Writing Resilient Characters

Reading the Industrial Scripts newsletter this week (which is brilliant – you should definitely sign up) there was a link to an article by Lyndsay Doran in the New York Times (read it here) where she had researched the emotional components of successful movies and the qualities audiences most value in a character. One such quality was ‘accomplishment’, but not how we might think:

“The accomplishment the audience values most is not when the heroine saves the day or the hero defeats his opponent. Instead the accomplishment the audience values most is resilience.”

This set me thinking about the hero I’m working with in my feature script. I realized that his problem is he doesn’t know who his enemy is until the end of Act 2.

However, in Training Day and The Recruit the enemy is also revealed late in the story, although having been there all along. This is what John Truby in his Anatomy of Story calls the fake-ally opponent

‘…the fake-ally opponent is one of the most complex and fascinating characters in a story because he is usually torn by a dilemma.’

But the problem still remains: if our heroes don’t know who their enemies are how do they fight against them and show that all important empathy-inducing resilience?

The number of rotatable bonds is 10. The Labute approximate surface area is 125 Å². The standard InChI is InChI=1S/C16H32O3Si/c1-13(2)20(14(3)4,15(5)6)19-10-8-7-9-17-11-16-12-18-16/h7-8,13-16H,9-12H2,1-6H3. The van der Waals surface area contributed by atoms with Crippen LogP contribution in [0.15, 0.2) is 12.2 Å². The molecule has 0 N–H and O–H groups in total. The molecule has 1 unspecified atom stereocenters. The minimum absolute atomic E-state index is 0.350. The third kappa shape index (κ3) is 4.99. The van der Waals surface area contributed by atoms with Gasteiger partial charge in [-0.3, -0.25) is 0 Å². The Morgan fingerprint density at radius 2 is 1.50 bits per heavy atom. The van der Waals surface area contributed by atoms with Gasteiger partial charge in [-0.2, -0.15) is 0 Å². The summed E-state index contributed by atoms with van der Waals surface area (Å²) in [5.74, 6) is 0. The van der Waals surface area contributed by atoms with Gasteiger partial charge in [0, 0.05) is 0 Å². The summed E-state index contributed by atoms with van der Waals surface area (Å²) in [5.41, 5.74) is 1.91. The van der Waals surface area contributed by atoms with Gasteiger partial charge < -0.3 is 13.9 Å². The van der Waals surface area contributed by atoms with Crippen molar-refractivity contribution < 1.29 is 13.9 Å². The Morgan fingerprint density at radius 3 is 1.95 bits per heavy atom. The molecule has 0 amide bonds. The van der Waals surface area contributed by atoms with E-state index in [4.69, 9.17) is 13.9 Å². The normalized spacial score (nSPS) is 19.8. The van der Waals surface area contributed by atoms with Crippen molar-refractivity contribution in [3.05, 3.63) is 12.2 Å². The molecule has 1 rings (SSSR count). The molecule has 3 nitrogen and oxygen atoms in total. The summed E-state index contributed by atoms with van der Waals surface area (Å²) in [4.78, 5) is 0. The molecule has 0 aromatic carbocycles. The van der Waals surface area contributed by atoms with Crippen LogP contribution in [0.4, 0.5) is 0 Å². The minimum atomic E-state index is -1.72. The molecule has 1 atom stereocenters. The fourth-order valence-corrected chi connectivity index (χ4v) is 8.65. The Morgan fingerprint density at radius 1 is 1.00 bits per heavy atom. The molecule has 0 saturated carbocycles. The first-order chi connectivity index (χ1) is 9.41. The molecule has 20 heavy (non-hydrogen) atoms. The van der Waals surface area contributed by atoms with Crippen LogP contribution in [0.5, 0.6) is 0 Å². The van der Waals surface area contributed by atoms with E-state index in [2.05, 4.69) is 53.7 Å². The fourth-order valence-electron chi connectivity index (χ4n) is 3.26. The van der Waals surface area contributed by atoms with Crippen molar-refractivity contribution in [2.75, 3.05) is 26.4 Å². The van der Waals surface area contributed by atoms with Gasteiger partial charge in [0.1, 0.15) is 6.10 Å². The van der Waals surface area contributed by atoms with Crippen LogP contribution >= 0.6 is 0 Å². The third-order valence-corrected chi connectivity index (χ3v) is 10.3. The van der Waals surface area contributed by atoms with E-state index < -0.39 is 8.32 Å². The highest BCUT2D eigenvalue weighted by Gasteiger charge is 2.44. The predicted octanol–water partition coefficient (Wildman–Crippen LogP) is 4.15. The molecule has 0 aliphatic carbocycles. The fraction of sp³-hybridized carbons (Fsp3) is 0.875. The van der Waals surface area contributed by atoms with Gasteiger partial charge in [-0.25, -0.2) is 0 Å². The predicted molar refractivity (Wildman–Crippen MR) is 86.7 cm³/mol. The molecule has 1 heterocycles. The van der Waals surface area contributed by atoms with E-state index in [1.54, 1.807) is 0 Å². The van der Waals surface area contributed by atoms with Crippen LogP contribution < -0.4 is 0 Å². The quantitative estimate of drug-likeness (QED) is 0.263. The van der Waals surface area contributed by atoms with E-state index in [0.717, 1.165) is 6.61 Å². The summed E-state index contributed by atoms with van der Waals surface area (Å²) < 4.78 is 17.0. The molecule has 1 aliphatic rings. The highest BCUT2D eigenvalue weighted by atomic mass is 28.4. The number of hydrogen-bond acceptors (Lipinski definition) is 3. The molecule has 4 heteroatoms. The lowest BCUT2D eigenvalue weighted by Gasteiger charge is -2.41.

Take 127 Hours (screenplay by Danny Boyle and Simon Beaufoy). Here is a hero who shows incredible resilience in the harrowing few minutes of the Climax. The story up to this point is the character figuring out how to battle and overcome his enemy whilst analyzing how he managed to get in such a terrible predicament. Gradually, after attempting to blame his mother, his moral revelation comes and he blames himself (character arc). But all the way from the Act 1 Turning Point until the Climax this hero knows his enemy – the rock.

So, back to my story, how does my character show resilience throughout if he doesn’t know who his enemy is until the end of Act 2 ? For this we have to come back to Truby and his theories on threefold opposition. Truby teaches our heroes should be facing opposition from all three corners of the ring (with our hero in the other corner). So, even if the main antagonist is hidden there are two more antagonistic forces in play.

Take the 2005 movie North Country (screenplay by Michael Seitzman) where the female protagonist is fighting against sexual harassment in the work place. Opposition is flying at her from all angles. First and foremost from her male co-workers; secondly from the patriarchal management system; then from her Father (also one of her co-workers) and lastly (perhaps most surprisingly) from her female workmates. The resilience she shows is immense.

How resilient is your hero?

What do you think?

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